Governor Chris Christie continued his tour of the state in South Jersey, in order to campaign for his “Fairness Formula” which seeks to abolish the current system of educational funding, and instead provide just over $6,500 per student throughout the entire state. The Governor claims that this formula will allow the suburbs to greatly reduce their property tax burden.
The Governor has gotten some high praise from groups and individuals who really are feeling taxed to the gills. Others, though, have been very vocal of how careless this plan is, being that it leaves a giant funding gap in the budgets of dozens of urban school districts that currently rely on large amounts of state aid.
Earlier this week in Bordentown, the Governor participated in a sparring match, tossing the microphone back and forth with a Camden resident who asked the Governor some very important questions, of which I’m not certain he answered.
What is the plan for Camden, Newark, Trenton, and other municipalities who would likely lose more than 50% of the funding they currently receive from the state? As Sue Altman states in the video above, there simply is not any money in Camden, and dozens of other low-income towns, to replace what the Governor plans to cancel.
Some conservatives, and perhaps the governor himself to some degree, seem to think that such districts will simply need to face tough decisions head on, and fire faculty and staff, and close buildings.
That isn’t exactly possible, nor legal in some cases, especially while we remember that the entire reason why places like Camden and Newark currently receive so much state funding for education AND municipal operating costs, is because of the decades of racial segregation and red lining, and pure disinvestment, which has forced just a few dozen towns to hold more than half of an entire county’s affordable housing units, thus leaving these municipal governments unable to collect any more property taxes from their residents because the overwhelming majority of the constituency falls below the federal poverty threshold.
An item that I am not convinced the governor has yet considered, is the wide-spread outcome of this “formula”. Let’s pretend for a moment, that all low-income school districts now are funded by the governor’s plan. What happens to the charter and renaissance schools that he praised as doing better than the public schools? Charter and renaissance schools are funded by the public dollar, and receive 90% of the funding per student that public schools receive. Maybe charter schools are pretty good at doing more with less, but nobody is THAT good, where they perform financial miracles with metaphoric peanuts.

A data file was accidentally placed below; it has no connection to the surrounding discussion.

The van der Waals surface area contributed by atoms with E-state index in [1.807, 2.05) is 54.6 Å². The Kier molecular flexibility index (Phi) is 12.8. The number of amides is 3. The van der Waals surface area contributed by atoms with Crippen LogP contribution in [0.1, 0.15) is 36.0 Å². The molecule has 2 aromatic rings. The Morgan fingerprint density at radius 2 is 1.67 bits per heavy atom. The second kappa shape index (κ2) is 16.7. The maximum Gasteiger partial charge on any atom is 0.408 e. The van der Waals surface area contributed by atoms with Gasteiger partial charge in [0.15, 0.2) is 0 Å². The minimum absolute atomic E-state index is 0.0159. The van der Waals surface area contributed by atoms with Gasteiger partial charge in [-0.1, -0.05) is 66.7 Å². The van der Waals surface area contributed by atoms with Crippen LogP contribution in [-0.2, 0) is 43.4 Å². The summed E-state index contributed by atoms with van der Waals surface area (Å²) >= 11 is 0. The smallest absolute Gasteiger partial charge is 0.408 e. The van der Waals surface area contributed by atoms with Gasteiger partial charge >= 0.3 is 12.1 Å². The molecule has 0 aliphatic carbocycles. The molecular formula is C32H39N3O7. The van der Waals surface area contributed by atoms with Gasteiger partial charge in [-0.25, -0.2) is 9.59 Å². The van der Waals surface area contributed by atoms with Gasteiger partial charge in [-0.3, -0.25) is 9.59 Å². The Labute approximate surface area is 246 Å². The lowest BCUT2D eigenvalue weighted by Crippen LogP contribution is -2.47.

One more item I do not believe the governor has considered, is the financial impact on the entire state should his plan come to fruition. Again, as Ms. Altman said with lots of truth behind her, there simply is not any money around for low-income towns to come up with. Towns that receive large sums of funding for their school districts also receive large sums of special state aid for their municipal budgets, because there is no more money able to be taxed from their constituency. So, what happens when dozens of school districts, and perhaps municipalities even, begin to declare bankruptcy? How many more millions of dollars in legal fees will the tax payers need to waste on another Christie court battle over this seemingly unconstitutional funding formula? How much of a hit will our state economy take when Standard and Poor’s downgrades New Jersey, yet again?
None of that really seems to matter to the governor. He really has not been here at all during his second term. He has no more elections to run for. And, rightly said, it’s easier to lie and then pass this dumpster fire off to the next unfortunate governor, which to be fair, has been happening consecutively across many administrations.
Between Democrats, Republicans, and whatever-party-2016-has-birthed, we should be looking at the anger felt by most conservatives, in which they are tired of paying a lot in property taxes for minimal to no results in urban districts, and we should also be looking at the foresight of some democrats as they caution a possible fiscal catastrophe along with constitutional obligations. All of that should lead us to confirm that, indeed, there is still a very large portion of our state that is not, in any way, being helped by business as usual. The implications of poverty, and extreme poverty, complicate the success of any education, thus making any amount of funding essentially null. It’s politically convenient for any politician to support educational funding as the answer to urban problems, or blame educational funding for high property taxes. But it will ultimately take a very determined politician to face the reality that has been slapping us all in the face for decades, and actually work towards reducing the sheer amount of concentrated poverty in New Jersey. I counter many by saying that a constant neglect of, and financial band-aid over our most impoverished places is more expensive than any funding formula. Let’s begin addressing what is difficult and politically inconvenient, before New Jersey owns dozens of Detroits.
P.S. It’s strange that some constitutional obligations remain patriotically untouchable, while others are so up for discussion. It’s strange how a decision made 30 years ago is some how more irrelevant than an original writing from almost 230 years ago…